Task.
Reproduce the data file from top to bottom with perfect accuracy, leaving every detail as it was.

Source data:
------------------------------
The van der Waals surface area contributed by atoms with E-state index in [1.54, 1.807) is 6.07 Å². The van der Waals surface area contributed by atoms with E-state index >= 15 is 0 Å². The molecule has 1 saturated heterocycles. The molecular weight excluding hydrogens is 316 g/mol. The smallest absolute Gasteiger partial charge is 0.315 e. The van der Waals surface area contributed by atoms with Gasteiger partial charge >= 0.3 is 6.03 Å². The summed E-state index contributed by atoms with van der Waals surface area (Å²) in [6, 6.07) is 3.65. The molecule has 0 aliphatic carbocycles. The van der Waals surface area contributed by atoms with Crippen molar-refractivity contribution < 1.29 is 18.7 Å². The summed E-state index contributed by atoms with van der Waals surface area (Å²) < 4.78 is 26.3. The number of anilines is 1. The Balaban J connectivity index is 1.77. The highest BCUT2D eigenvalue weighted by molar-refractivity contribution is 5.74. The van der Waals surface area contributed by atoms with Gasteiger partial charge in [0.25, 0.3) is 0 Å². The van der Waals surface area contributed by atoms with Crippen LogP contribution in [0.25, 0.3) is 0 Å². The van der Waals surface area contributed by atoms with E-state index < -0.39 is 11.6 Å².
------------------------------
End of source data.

The van der Waals surface area contributed by atoms with E-state index in [1.54, 1.807) is 6.07 Å². The van der Waals surface area contributed by atoms with E-state index >= 15 is 0 Å². The molecule has 1 saturated heterocycles. The molecular weight excluding hydrogens is 316 g/mol. The smallest absolute Gasteiger partial charge is 0.315 e. The van der Waals surface area contributed by atoms with Gasteiger partial charge >= 0.3 is 6.03 Å². The summed E-state index contributed by atoms with van der Waals surface area (Å²) in [6, 6.07) is 3.65. The molecule has 0 aliphatic carbocycles. The van der Waals surface area contributed by atoms with Crippen molar-refractivity contribution < 1.29 is 18.7 Å². The summed E-state index contributed by atoms with van der Waals surface area (Å²) < 4.78 is 26.3. The number of anilines is 1. The Balaban J connectivity index is 1.77. The highest BCUT2D eigenvalue weighted by molar-refractivity contribution is 5.74. The van der Waals surface area contributed by atoms with Gasteiger partial charge in [0.25, 0.3) is 0 Å². The van der Waals surface area contributed by atoms with Crippen LogP contribution in [0.25, 0.3) is 0 Å². The van der Waals surface area contributed by atoms with E-state index < -0.39 is 11.6 Å².